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Jasen Smith
09-28-2009, 12:30 AM
I have fallen in love with Tony Moore's art. His layouts, character designs, facial expressions, and style just float my boat.

Tim Townsend is also my favorite Inker. He has different styles, and always makes it look nice and pretty.

Who are your favorites and why?

Justice41
09-28-2009, 12:36 AM
Go over to Penciljack or Image and say hi to Tony.

The Predator
09-28-2009, 01:30 AM
There are so many.
However, Serpieri is one of my favourite artists. Hal Foster and Russ Manning.
I liked Greg Land but his art looks more and more stiff now. Sojurn was good. But today, feels plastic or if it is the coloring that does it that way.
1. Serpieri
2. Hal Foster
3. Russ Manning

All the best
The predator

MARS
09-28-2009, 11:00 AM
A few off the top of my head...

John Byrne, Frank Miller and Jim Starlin for being "iron men" of the industry. Writers, pencilers and inkers rolled into one.

Eric Canete for his overall aesthetic. I never get enough of looking at his work. It inspires me to do better.

Dave Cockrum for his understanding of page usage ( if anyone working in comics has issues dealing with wordy writers and lettering placement...he is worth the study). I am currently feelnig the same way about John Buscema's run on the FF.

John Cassidy for his masterful way of making scene transitions seamless. I think he's the best storyteller in comics right now hands down.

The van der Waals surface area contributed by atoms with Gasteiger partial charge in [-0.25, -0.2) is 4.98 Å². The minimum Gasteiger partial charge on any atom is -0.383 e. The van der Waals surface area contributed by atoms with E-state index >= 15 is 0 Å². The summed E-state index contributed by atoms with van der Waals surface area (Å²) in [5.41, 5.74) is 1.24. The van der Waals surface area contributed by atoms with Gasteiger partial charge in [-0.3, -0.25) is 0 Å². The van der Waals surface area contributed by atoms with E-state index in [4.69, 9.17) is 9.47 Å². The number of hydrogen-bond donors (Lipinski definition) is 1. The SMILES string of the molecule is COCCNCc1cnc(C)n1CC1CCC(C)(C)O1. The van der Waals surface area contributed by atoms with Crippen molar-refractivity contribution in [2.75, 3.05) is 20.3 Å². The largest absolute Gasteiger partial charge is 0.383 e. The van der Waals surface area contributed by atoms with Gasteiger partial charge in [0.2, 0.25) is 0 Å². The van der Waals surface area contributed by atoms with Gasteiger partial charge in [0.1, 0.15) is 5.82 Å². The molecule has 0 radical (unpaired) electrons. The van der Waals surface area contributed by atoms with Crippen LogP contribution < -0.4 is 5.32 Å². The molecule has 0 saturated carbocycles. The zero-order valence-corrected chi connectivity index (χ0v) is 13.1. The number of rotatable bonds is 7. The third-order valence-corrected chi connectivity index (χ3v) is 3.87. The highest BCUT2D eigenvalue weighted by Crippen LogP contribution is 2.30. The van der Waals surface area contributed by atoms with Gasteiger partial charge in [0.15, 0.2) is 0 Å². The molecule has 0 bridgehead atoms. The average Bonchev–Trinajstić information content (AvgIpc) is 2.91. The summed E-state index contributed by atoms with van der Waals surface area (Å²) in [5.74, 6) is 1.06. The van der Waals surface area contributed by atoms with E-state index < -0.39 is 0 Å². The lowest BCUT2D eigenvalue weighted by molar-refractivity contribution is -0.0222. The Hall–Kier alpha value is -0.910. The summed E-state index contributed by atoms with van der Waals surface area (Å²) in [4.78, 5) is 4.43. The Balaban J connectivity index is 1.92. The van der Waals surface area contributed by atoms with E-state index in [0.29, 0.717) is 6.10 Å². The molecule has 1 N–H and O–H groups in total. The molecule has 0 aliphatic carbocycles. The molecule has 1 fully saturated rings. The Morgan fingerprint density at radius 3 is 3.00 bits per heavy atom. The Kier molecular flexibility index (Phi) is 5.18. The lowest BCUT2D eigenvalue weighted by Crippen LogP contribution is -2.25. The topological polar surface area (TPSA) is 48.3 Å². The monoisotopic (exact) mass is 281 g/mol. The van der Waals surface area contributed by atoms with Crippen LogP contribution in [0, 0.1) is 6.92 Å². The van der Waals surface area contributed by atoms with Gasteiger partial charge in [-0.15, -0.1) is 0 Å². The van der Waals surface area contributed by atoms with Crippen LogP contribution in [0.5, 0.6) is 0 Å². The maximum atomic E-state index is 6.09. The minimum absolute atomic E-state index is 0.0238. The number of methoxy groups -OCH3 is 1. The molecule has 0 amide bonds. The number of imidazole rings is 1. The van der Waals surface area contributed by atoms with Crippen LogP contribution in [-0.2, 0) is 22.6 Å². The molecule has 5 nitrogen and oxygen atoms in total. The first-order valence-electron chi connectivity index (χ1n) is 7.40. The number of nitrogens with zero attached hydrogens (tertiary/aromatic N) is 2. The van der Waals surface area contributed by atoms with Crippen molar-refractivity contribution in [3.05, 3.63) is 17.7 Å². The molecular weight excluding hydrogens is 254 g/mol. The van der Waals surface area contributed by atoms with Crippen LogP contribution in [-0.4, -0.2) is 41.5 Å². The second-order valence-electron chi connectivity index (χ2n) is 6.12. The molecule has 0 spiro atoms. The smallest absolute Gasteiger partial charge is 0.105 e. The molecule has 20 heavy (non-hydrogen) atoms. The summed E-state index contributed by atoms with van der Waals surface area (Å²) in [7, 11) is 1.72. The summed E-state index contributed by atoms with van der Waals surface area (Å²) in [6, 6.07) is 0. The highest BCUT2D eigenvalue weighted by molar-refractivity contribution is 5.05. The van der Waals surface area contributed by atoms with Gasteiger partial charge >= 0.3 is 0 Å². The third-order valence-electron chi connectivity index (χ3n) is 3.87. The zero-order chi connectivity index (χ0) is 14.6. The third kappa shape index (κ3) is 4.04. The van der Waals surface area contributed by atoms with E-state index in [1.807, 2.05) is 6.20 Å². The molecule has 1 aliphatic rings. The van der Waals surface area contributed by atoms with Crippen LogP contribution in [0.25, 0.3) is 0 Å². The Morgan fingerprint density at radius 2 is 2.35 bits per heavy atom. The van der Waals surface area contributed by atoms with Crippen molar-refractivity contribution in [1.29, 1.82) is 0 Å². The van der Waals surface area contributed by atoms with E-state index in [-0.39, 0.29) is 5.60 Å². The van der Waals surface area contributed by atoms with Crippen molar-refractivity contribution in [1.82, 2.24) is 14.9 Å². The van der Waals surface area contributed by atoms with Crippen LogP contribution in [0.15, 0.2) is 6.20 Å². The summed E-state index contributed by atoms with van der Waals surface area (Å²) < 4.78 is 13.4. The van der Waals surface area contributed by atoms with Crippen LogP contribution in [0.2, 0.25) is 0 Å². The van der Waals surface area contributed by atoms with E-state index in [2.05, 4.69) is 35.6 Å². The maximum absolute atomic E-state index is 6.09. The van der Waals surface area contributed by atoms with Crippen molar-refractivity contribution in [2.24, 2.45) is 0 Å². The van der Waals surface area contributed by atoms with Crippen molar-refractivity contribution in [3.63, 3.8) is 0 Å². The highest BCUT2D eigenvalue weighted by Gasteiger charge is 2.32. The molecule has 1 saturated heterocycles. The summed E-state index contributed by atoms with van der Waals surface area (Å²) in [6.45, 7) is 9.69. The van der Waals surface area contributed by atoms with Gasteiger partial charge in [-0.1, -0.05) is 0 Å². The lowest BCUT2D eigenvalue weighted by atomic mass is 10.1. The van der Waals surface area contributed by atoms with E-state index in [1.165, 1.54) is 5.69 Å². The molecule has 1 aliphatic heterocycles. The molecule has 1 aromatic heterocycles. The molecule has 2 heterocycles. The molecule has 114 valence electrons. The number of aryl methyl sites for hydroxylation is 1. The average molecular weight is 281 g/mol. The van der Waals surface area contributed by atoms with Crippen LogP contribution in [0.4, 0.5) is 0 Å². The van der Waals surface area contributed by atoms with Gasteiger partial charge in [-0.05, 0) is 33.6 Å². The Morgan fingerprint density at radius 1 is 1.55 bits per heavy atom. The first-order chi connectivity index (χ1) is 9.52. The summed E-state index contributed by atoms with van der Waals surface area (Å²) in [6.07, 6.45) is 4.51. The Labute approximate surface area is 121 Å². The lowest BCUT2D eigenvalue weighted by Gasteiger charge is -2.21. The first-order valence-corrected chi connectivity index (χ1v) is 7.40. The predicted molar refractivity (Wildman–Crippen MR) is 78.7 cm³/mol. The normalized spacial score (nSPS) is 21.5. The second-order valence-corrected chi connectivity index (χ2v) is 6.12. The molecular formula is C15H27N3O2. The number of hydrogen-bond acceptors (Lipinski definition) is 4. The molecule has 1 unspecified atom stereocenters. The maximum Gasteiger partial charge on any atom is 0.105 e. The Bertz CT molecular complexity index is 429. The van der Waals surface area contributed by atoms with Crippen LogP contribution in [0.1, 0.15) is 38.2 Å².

Eric Powell. I'm really into him now because of the old school cartoony horror thing he's got going on. And mastering it. I am all about neoclassical innovators.

John Romita Jr for making ethnic characters actually LOOK ethnic for a change. If i see ONE more black man in comics with long straightened hair. I wonder how many artist's get outside in the real world sometimes.

Oliver Copiel for making everything look amazing and larger than life. Hands down the best super hero comic artist working today. I truly believe he is this generations Jim Lee. Underrated.

and that leaves me to Jim Lee.

For being a class act always. Always being open with technique. And being the best spot on sketch artist out there. He is the man. A gentleman always. I am always amazed watching him sketch @ cons. I credit him single handedly for me getting more involved organically with my sketches at shows. Using fingers, spit,q-tips,tooth brushes... Watching Jim draw is something to see.It's hard to explain- but alot of people can crit you and NOT be able to actually show you what they mean and have you "get it".

Jim will sit there and his hand will move around in a certain way that it relates to me and i learn. I know exactly where he's coming from. His talent is ridiculaz and he is a born teacher.


Great thread.

Peace,

M.

madelf
09-28-2009, 11:28 AM
There are too many really great comic artists for me to make a list. I were to go for a single favorite, I'd have to say that I can sit and stare at Chris Bachallo's work for hours, just for the sheer beauty of it (but I still wouldn't say he's the best choice for every comic).

Lee Nordling
09-28-2009, 12:52 PM
Just speaking of working folk these days...

Shaun Tan
Darwyn Cooke
Kyle Baker
Bryan Talbot

They're each masterful, in their prime, do it all, have a great editorial range...are visionaries with strong personal voices.

There are a lot of great writers and artists out there, some whose work transcends the comics medium (like Neil Gaiman), some whom are masterful within either the direct market or trade book publishing, so I culled to those who have, at this point in time, absolute mastery of the sequential art medium, and whose work reaches well beyond traditional comics and graphic novel distribution.

--Lee

MARS
09-28-2009, 02:16 PM